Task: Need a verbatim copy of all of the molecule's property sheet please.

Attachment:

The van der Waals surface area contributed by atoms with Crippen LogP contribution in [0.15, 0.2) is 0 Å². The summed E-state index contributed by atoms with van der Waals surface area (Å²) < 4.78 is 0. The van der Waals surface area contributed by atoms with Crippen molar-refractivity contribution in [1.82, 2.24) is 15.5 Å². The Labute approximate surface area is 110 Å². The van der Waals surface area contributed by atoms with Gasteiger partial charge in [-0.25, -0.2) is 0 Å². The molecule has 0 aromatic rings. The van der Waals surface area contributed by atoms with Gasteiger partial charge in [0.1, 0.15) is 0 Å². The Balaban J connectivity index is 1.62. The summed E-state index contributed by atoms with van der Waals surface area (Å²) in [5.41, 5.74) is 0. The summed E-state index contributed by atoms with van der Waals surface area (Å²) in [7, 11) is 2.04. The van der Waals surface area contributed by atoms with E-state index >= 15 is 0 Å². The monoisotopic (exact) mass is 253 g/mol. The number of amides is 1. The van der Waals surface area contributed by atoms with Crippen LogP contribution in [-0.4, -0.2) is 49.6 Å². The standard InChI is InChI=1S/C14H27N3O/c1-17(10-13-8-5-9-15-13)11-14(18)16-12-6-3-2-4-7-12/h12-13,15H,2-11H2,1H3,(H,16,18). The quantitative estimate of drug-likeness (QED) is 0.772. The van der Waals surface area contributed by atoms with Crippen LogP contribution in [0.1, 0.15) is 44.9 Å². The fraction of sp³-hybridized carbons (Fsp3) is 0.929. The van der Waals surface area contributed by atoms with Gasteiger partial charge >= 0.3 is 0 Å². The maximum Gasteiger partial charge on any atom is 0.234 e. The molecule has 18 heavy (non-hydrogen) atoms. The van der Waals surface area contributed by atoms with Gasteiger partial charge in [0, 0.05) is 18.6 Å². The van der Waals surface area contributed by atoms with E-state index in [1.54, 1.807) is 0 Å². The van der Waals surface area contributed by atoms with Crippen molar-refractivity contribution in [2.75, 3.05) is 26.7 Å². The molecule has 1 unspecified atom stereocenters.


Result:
The van der Waals surface area contributed by atoms with Crippen LogP contribution in [0.15, 0.2) is 0 Å². The summed E-state index contributed by atoms with van der Waals surface area (Å²) < 4.78 is 0. The van der Waals surface area contributed by atoms with Crippen molar-refractivity contribution in [1.82, 2.24) is 15.5 Å². The Labute approximate surface area is 110 Å². The van der Waals surface area contributed by atoms with Gasteiger partial charge in [-0.25, -0.2) is 0 Å². The molecule has 0 aromatic rings. The van der Waals surface area contributed by atoms with Gasteiger partial charge in [0.1, 0.15) is 0 Å². The Balaban J connectivity index is 1.62. The summed E-state index contributed by atoms with van der Waals surface area (Å²) in [5.41, 5.74) is 0. The summed E-state index contributed by atoms with van der Waals surface area (Å²) in [7, 11) is 2.04. The van der Waals surface area contributed by atoms with E-state index >= 15 is 0 Å². The monoisotopic (exact) mass is 253 g/mol. The number of amides is 1. The van der Waals surface area contributed by atoms with Crippen LogP contribution in [-0.4, -0.2) is 49.6 Å². The standard InChI is InChI=1S/C14H27N3O/c1-17(10-13-8-5-9-15-13)11-14(18)16-12-6-3-2-4-7-12/h12-13,15H,2-11H2,1H3,(H,16,18). The quantitative estimate of drug-likeness (QED) is 0.772. The van der Waals surface area contributed by atoms with Crippen LogP contribution in [0.1, 0.15) is 44.9 Å². The fraction of sp³-hybridized carbons (Fsp3) is 0.929. The van der Waals surface area contributed by atoms with Gasteiger partial charge >= 0.3 is 0 Å². The maximum Gasteiger partial charge on any atom is 0.234 e. The molecule has 18 heavy (non-hydrogen) atoms. The van der Waals surface area contributed by atoms with Gasteiger partial charge in [0, 0.05) is 18.6 Å². The van der Waals surface area contributed by atoms with E-state index in [1.54, 1.807) is 0 Å². The van der Waals surface area contributed by atoms with Crippen molar-refractivity contribution in [2.75, 3.05) is 26.7 Å². The molecule has 1 unspecified atom stereocenters.